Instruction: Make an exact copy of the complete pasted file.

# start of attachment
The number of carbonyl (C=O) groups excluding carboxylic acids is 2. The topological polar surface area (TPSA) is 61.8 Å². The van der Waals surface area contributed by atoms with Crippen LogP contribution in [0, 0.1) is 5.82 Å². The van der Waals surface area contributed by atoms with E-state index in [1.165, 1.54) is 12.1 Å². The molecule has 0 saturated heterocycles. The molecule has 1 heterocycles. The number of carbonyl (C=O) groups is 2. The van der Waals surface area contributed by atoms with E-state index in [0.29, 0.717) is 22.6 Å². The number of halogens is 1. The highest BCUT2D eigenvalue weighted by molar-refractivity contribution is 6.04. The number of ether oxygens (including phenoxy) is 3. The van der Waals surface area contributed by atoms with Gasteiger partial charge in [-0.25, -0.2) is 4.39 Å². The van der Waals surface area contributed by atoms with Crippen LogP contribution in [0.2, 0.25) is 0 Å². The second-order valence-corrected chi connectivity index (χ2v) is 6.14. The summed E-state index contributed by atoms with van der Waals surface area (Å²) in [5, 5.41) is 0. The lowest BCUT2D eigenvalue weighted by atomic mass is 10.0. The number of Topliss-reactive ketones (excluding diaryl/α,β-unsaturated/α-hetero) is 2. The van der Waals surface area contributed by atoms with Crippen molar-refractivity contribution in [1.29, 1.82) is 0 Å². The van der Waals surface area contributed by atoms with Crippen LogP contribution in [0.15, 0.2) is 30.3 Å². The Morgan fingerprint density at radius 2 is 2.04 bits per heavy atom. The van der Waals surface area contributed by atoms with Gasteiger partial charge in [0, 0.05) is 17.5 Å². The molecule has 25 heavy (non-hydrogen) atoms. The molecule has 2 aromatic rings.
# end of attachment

The number of carbonyl (C=O) groups excluding carboxylic acids is 2. The topological polar surface area (TPSA) is 61.8 Å². The van der Waals surface area contributed by atoms with Crippen LogP contribution in [0, 0.1) is 5.82 Å². The van der Waals surface area contributed by atoms with E-state index in [1.165, 1.54) is 12.1 Å². The molecule has 0 saturated heterocycles. The molecule has 1 heterocycles. The number of carbonyl (C=O) groups is 2. The van der Waals surface area contributed by atoms with E-state index in [0.29, 0.717) is 22.6 Å². The number of halogens is 1. The highest BCUT2D eigenvalue weighted by molar-refractivity contribution is 6.04. The number of ether oxygens (including phenoxy) is 3. The van der Waals surface area contributed by atoms with Gasteiger partial charge in [-0.25, -0.2) is 4.39 Å². The van der Waals surface area contributed by atoms with Crippen LogP contribution in [0.2, 0.25) is 0 Å². The second-order valence-corrected chi connectivity index (χ2v) is 6.14. The summed E-state index contributed by atoms with van der Waals surface area (Å²) in [5, 5.41) is 0. The lowest BCUT2D eigenvalue weighted by atomic mass is 10.0. The number of Topliss-reactive ketones (excluding diaryl/α,β-unsaturated/α-hetero) is 2. The van der Waals surface area contributed by atoms with Crippen molar-refractivity contribution in [1.29, 1.82) is 0 Å². The van der Waals surface area contributed by atoms with Crippen LogP contribution in [0.15, 0.2) is 30.3 Å². The Morgan fingerprint density at radius 2 is 2.04 bits per heavy atom. The van der Waals surface area contributed by atoms with Gasteiger partial charge in [0, 0.05) is 17.5 Å². The molecule has 25 heavy (non-hydrogen) atoms. The molecule has 2 aromatic rings.